February 16, 2010

Parashat Mishpatim--Step Up/ Step Back

At the Sela Leadership Training I attended last year, we were instructed to use the “Step up/ Step back technique” in our inter-group relations.  This was one of our ground rules.  We were told explicitly: for those of you prone to listening rather than speaking, step up and consider talking more.  We were told, for those of you who usually speak first or often, step back and consider listening more.  Step up or Step back, we were reminded.

The reason why this ground rule was useful is because it called upon each of us to have a level of self-awareness.  Do I talk frequently and need to step back or am I often reticent and need to step up?  In each situation, should I step back or up?  Where to stand?

I am someone who usually listens and thinks before speaking.  I have a terrible habit of turning conversations backwards once I finally catch up enough to offer my comment.  Step up, I hear my inner voice saying often during conversations.  And on the flip side, I have strong and definitive opinions.  Step back, I have come to hear my inner voice say often during conversations.  In one individual, who knew, there could be such complexity. 

Such consideration of where and how to walk in conversations is not only a useful tool for self-development, it is also at the crux of this week’s Torah portion, Parashat Mishpatim

Last week, our ancestors stood at the foot of Mount Sinai, as Moses ascended the mountain.  All the people engaged in a moment of profound revelation.  This is why our people left Egypt, to enter into a new and just covenant, to encounter the sacred.  And so amidst thunder and lightning, Moses descended the mountain and recited the Ten Utterances or Commandments. 

And in this week’s parashah, the recitation continues.  Mishpatim.  “These are the rules of conduct” by which you will live your lives. 

Moses finishes reciting.  And the people proclaim, “Kol ha’d’varim asher dibeir Adonai na’aseh” “all the things that Adonai has spoken, we will do” (Exodus 24:3).  Moses then offers a sacrifice of well-being, and the people repeat themselves “Kol asher dibeir Adonai na’aseh v’nishmah,” “all that Adonai has spoken we will do and we will hear” (Exodus 24:7).  At the moment of Revelation the People choose.  Step up.  We. Will.  Do. 

At the moment of Revelation, we see our stiff-necked ancestors at their finest.  Not passive, like in the moments following the recitation of the Ten Utterances when Torah tells us the people “fell back and stood at a distance” (Exodus 20:15).  Not passive aggressive, like when the people call out, “If only we had meat to eat, we remember that fish we used to eat free in Egypt” (Numbers 11:4-5).  No this is the people at their best.  We. Will. Do.  We. Will. Step. Up.  We are active partners in this relationship.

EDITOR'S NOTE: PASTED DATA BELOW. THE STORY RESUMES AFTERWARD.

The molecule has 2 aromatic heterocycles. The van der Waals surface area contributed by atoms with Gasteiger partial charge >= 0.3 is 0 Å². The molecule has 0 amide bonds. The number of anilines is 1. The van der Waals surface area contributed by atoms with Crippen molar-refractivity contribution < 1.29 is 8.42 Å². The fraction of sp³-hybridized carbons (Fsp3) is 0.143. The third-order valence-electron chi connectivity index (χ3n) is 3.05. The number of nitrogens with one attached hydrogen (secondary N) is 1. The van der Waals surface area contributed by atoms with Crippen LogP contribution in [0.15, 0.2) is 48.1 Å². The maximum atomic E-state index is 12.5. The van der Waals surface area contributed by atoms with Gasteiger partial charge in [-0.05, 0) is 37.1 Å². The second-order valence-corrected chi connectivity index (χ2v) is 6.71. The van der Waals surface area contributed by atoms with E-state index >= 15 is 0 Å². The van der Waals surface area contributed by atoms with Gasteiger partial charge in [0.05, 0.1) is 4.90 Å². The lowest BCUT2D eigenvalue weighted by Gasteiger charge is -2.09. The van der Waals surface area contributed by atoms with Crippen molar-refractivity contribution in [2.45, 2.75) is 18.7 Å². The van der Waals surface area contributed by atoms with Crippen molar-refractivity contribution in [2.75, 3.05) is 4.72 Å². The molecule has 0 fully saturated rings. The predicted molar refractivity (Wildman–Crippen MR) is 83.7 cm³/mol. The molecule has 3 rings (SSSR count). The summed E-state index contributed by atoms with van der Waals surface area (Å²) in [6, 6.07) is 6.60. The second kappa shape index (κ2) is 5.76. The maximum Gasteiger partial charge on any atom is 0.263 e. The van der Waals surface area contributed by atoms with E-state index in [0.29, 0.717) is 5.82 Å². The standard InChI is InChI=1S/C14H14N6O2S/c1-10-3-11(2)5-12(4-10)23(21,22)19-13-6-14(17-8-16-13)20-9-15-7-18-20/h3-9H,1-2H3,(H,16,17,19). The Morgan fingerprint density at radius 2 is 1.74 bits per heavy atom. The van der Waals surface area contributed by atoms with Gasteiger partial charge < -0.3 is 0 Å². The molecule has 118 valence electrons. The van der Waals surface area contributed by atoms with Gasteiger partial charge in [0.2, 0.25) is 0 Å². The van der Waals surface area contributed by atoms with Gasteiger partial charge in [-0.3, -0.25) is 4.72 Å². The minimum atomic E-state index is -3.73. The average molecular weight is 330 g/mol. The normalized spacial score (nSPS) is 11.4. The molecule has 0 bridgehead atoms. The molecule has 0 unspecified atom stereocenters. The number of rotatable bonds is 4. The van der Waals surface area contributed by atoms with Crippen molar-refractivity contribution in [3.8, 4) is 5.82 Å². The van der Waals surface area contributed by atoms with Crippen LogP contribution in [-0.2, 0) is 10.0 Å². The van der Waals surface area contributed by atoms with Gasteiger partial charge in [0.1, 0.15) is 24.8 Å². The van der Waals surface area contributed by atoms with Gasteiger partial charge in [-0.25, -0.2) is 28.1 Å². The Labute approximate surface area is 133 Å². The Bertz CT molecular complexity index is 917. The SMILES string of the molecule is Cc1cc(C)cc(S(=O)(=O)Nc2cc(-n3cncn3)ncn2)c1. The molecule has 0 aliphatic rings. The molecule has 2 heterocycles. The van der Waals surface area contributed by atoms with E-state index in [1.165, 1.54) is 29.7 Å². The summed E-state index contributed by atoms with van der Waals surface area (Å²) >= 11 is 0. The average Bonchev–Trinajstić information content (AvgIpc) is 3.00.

And, Moses?  Where is Moses in this narrative?  Moses, who has been running up and down the mountain like a spiritual ski gondola since last week.  Moses, who has spent the moments of revelation praising and pacifying, listening and repeating, doing and commanding, leading and leveraging: Where is Moses in this conversation?

This week Torah tells us: God says to Moses, “Aleih eilai ha-harah veh’h’yeh sham,” “Come up to Me on the mountain and be there” (Exodus 24:12).  Be there.  Just be.  Stop moving.  Stop doing.  Don’t ascend, don’t descend, don’t act.  Step back. 

Moses and the Israelites ultimately came into covenant, entered into the deepest of sacred relationships, in ways that were opposite to their nature.  The notoriously passive people responded to covenant by doing.  The woefully impulsive Moses responded by being.

They stepped up.  He stepped back.  And that was Revelation.

We today are wise to hear this story of covenant anew.  Experiencing God and the sacred, not to mention the rest of humanity, requires a presence of mind.  A spiritual centering.  An active choice, different for each of us, different in each moment:  Step up or Step back.

We are taught that the true moment of our people’s freedom came not at the instant they fled Egypt.  It came only at this moment, at Sinai, when they entered into covenant.  The absence of law, we are taught, is not freedom, but chaos.

“We will do and we will hear,” said the people.

“[Moses,] Come up to Me on the mountain and be.”

This is the voice of Torah in our lives.  Gently pushing us this week...to rise above our basest instincts.  We are more than chaos.  In our encounters with Torah, with the holy and with God...and most importantly, in our interactions with each other (each of us who is surely created in God’s image), we are reminded: Step up or Step back.  We live our lives in the realm of the sacred when we are self-aware enough to know how to reach out and encounter the other. 

We will do.  We will be.

Easier said than done.  The people’s misguided actions will lead them to build a golden calf.  Moses’ over-zealousness in pulling back keeps him covered in cloud and alone, oblivious to the people’s infraction.  Torah never calls on us to be perfect.  Just a little better than our instincts might tell us to be.

In that one moment, which is every moment, when an encounter of the truest nature is possible, we can do our part to make revelation possible. Step up or Step back.  And who knows what blessings we might receive.

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